Animal Health & Welfare
- Dairy cow welfare strategy
- Biosecurity and diseases
- Cow Culling
- Pathogens - The cause of mastitis
- Symptoms of Mastitis
Working Arena - prevention of infection
- Dry Periods - Resting cows
- Summer Mastitis - The warmer months
- Field Conditions - Managing these areas
- Milking Routine
- Milking Parlour
- Breeding & Genetics
- Business Management
- Grassland Management
- People Management
Dairy cattle housing
Dairy cow housing has made significant progress in recent decades. Many people farming today can recall when dairy cattle were routinely kept by being tied at the neck in stalls. Unfortunately, progress is required on a continual basis as not only are cattle changing over time as new breeding techniques allow us to alter their physiology - the milking cow of today is a larger animal to the cow of 40 years ago - but as society's attitudes change there may be significant pressures to increase perceived welfare standards for housed dairy cattle.
The Farm Animal Welfare Council's Five Freedoms were devised to define how livestock should be kept in the UK:
1. Freedom from Hunger and Thirst: by ready access to fresh water and a diet to maintain full health and vigour.
2. Freedom from Discomfort: by providing an appropriate environment including shelter and a comfortable resting area.
3. Freedom from Pain, Injury or Disease: by prevention or rapid diagnosis and treatment.
4. Freedom to Express Normal Behaviour: by providing sufficient space, proper facilities and company of the animal's own kind.
5. Freedom from Fear and Distress: by ensuring conditions and treatment which avoid mental suffering.
While these conditions are relevant to livestock husbandry as a whole, they have a particular relevance to the housing conditions under which dairy cattle are kept, particularly as cows are often now housed year-round and average herd size increases and the possibility of 'super dairies' exists.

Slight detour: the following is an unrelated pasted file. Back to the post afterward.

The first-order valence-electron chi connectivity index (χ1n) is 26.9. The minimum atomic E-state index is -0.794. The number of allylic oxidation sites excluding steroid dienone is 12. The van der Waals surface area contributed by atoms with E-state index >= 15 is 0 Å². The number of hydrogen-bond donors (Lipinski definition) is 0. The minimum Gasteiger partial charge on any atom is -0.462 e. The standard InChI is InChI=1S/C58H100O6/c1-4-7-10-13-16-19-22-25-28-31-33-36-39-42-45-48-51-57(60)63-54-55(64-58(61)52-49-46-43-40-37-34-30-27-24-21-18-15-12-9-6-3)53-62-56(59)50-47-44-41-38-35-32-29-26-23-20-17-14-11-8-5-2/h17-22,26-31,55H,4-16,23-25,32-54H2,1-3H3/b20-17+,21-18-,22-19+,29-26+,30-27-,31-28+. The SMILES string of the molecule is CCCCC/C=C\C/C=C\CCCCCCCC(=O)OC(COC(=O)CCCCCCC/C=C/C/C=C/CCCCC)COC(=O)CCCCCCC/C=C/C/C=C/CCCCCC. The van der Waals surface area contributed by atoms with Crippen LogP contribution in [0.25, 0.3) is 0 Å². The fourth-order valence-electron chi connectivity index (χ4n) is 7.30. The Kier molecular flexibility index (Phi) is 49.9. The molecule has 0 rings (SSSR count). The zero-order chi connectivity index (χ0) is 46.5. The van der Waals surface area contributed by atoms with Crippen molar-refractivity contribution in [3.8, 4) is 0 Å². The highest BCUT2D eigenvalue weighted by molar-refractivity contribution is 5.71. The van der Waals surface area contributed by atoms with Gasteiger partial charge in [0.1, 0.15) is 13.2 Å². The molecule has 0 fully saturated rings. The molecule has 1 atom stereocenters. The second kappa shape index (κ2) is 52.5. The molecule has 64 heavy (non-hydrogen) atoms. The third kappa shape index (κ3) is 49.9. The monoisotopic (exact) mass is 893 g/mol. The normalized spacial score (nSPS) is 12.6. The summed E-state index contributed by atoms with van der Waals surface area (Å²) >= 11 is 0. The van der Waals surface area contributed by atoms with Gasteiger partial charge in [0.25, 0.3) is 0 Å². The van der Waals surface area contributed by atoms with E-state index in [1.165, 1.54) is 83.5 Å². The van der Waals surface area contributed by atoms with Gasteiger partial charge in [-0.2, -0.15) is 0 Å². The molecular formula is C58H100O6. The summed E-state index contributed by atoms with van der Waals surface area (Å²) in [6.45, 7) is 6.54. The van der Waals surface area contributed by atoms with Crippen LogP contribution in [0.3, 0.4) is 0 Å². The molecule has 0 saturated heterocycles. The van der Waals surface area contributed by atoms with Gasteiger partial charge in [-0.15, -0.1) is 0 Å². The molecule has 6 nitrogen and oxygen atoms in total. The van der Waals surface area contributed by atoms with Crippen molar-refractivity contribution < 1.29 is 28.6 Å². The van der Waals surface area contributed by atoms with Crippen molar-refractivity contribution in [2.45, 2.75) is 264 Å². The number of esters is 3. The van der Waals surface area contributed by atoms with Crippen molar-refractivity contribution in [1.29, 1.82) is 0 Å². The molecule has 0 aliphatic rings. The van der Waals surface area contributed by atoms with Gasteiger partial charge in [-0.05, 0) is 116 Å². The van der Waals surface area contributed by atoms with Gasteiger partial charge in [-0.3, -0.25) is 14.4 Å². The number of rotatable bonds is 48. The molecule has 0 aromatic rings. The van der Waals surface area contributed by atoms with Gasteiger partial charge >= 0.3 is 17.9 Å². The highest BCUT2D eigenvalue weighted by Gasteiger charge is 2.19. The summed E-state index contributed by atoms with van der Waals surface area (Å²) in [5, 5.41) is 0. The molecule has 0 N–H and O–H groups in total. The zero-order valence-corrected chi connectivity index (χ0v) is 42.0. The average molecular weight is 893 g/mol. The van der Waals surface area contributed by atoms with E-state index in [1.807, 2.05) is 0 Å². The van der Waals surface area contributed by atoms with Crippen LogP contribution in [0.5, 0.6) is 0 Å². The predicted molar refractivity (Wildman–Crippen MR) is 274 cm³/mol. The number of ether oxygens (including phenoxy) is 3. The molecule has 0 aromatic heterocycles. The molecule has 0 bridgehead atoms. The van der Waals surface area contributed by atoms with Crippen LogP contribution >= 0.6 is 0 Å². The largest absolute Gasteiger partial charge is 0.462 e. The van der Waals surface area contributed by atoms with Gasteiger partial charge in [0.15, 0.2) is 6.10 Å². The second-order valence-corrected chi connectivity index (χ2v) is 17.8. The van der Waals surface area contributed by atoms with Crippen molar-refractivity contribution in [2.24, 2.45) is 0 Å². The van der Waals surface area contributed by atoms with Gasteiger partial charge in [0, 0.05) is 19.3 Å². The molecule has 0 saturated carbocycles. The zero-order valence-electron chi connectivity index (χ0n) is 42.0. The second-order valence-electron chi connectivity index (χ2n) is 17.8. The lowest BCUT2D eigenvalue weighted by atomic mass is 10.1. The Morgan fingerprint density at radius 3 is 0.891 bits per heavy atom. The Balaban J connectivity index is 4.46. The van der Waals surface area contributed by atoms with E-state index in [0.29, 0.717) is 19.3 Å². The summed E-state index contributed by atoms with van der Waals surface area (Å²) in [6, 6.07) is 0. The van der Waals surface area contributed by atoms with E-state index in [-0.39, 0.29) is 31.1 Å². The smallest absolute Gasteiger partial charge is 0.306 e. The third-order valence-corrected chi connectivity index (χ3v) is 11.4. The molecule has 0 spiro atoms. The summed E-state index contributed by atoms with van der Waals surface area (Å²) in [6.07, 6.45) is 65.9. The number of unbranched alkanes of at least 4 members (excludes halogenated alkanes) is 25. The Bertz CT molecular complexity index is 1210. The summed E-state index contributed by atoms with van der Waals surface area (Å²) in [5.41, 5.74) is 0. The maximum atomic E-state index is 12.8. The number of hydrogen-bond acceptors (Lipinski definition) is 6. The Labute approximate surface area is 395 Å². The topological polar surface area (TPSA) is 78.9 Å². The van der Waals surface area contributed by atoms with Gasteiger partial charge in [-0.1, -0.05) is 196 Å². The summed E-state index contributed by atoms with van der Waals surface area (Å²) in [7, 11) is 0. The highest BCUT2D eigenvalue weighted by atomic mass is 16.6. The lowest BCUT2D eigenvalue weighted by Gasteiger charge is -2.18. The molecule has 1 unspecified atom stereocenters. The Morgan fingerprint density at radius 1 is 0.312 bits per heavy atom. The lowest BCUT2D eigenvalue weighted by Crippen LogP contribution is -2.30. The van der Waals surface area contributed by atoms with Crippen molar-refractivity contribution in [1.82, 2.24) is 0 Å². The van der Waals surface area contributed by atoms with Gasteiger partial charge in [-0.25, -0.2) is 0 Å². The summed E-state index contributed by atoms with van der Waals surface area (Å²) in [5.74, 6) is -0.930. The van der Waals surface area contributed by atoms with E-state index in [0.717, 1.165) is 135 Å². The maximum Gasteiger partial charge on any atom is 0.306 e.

Housing needs to be planned with care to avoid situations where animal welfare is compromised, which will reduce cows' productivity and render them more prone to disease. Confinement and the increased humidity levels found in livestock housing will lead to increased concentrations of disease-causing pathogens, particularly those which cause mastitis.
The materials cows regularly come into contact with, such as bedding, water and food, need to be managed to remove as much potential of infection as possible. Floor surfaces need to provide good levels of grip, so that cows are less likely to slip, fall over and cover teats and udders in muck that contains large numbers of pathogens.
Under many farm conditions it is not possible to house the milking herd away from the sight and sound of the parlour - particularly where cubicle housing and milking parlour are situated in a single wide-span modern building, but housing milking cows near the areas from which they receive milk let-down stimuli can result in increased milk leakage when cows are lying in cubicles, potentially leading to higher mastitis rates. Dry cows should certainly be housed separately away from such stimuli.
Hygiene Scoring is used to measure the effectiveness of cattle housing and grazing management on general cow cleanliness and hygiene.